Same-sex parents: Do we have guardianship rights, joint custody, care and control over our non-biological children?
Since same-sex marriages and civil
partnerships are not recognised under the laws of Hong Kong, same-sex couples
do not enjoy the same parental rights as opposite-sex couples in Hong Kong.
Accordingly, non-biological parents tend to have great difficulty in obtaining
equal parental rights of the children as their same-sex counterpart who is a
biological parent of the children. However, in the recent case of AA
v BB  HKCFI 1401, the Court of First Instance (the “Court”)
sought to accord equal treatment to a non-biological mother by granting
guardianship rights, joint custody, care and control of the two children who
were given birth by her former same-sex partner.
The applicant gave birth to two children
(the “Children”) with the
help of donated sperms. The elder child was born in Australia and both the
applicant (the “Birth Mother”) and
the respondent (the “Foster Mother”)
were both stated to be the child’s mother on the child’s birth certificate
issued by Australian authorities. Subsequently, the Birth Mother gave birth to
another child in Hong Kong. On the younger child’s birth certificate issued by
the Registrar of Births in Hong Kong, only the Birth Mother was stated to be
The Birth Mother and the Foster Mother
have been co-parenting the Children amicably and were very close with them. The
Children regarded both the Birth Mother and the Foster Mother as their parents.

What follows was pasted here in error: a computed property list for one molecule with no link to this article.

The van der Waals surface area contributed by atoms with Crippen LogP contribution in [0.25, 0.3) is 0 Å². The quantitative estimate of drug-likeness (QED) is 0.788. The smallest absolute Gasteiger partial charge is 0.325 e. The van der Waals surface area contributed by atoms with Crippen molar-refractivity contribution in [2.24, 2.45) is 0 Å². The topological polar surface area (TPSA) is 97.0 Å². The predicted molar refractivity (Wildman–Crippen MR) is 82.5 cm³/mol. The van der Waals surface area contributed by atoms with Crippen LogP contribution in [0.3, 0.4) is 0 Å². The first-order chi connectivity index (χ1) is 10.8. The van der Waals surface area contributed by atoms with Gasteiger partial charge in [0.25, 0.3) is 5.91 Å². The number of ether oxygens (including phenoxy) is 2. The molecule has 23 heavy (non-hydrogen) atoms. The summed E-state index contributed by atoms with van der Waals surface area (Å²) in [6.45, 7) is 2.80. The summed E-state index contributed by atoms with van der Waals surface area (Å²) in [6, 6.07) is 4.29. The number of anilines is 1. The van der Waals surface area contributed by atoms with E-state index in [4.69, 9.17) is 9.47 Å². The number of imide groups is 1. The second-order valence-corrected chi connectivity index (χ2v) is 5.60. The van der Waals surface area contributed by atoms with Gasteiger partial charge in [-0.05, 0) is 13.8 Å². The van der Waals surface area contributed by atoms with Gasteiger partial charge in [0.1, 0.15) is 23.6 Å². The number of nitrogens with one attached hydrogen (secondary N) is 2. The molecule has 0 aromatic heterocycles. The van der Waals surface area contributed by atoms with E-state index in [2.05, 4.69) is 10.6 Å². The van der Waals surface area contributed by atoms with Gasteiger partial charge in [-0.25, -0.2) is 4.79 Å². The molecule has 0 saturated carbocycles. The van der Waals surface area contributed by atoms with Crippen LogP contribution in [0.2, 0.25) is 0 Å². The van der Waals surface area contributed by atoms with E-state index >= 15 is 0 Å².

Due to difficulties in the relationship between the Birth and Foster Mothers,
they separated in 2020 after 17 years of cohabitation but reached a
co-parenting agreement and continued to share the responsibility of taking care
of the Children on alternate weeks.
The Birth Mother commenced the present
proceedings seeking (i) the Children to be made wards of the Court, (ii) the
Foster Mother to be made a guardian of the Children; and (iii) the Birth Mother
and Foster Mother to have joint custody and joint care and control of the
Children. The Foster Mother did not contest the proceedings.
There were 3 main issues before the Court:
custody, care and control could be granted to the Foster Mother who has no
biological connections with the Children;
the Foster Mother could be made a guardian of the Children; and
the Children should be made wards of the Court.
Decision of the Court
Issue 1: Custody, care and control
At the outset, the Court set out the
“welfare principle” codified in section 3(1)(a) of the Guardianship of Minors
Ordinance, Cap 13 (“GMO”), which
provides that in any
proceedings before the court in relation to the custody or upbringing or a
minor, the court shall regard the best interests of the minor as the first and
paramount consideration and shall not take into consideration whether, from any
other point of view, the claim of the father is superior to that of the mother,
or the claim of the mother is superior to that of the father (the “Welfare
Principle”). The Court then referred to the English
case of Re G (Children)
UKHL 43, which is also a case involving a same-sex couple, in which the House
of Lords in the U.K. had to consider, among
others, the weight to be attached to the fact that one party was
both the natural and legal parent of the child and the other was not. In that
case, the English court held that there was no presumption in favour of natural
parents of the child, though the fact of parentage would still be relevant in
assessing the welfare of the child, which was the paramount consideration.
However, the English court held that parentage arises not only in relation to a
biological parent, but also a psychological and social parent (i.e. the one who
provides for the child’s needs).
Bearing in mind the Welfare Principle and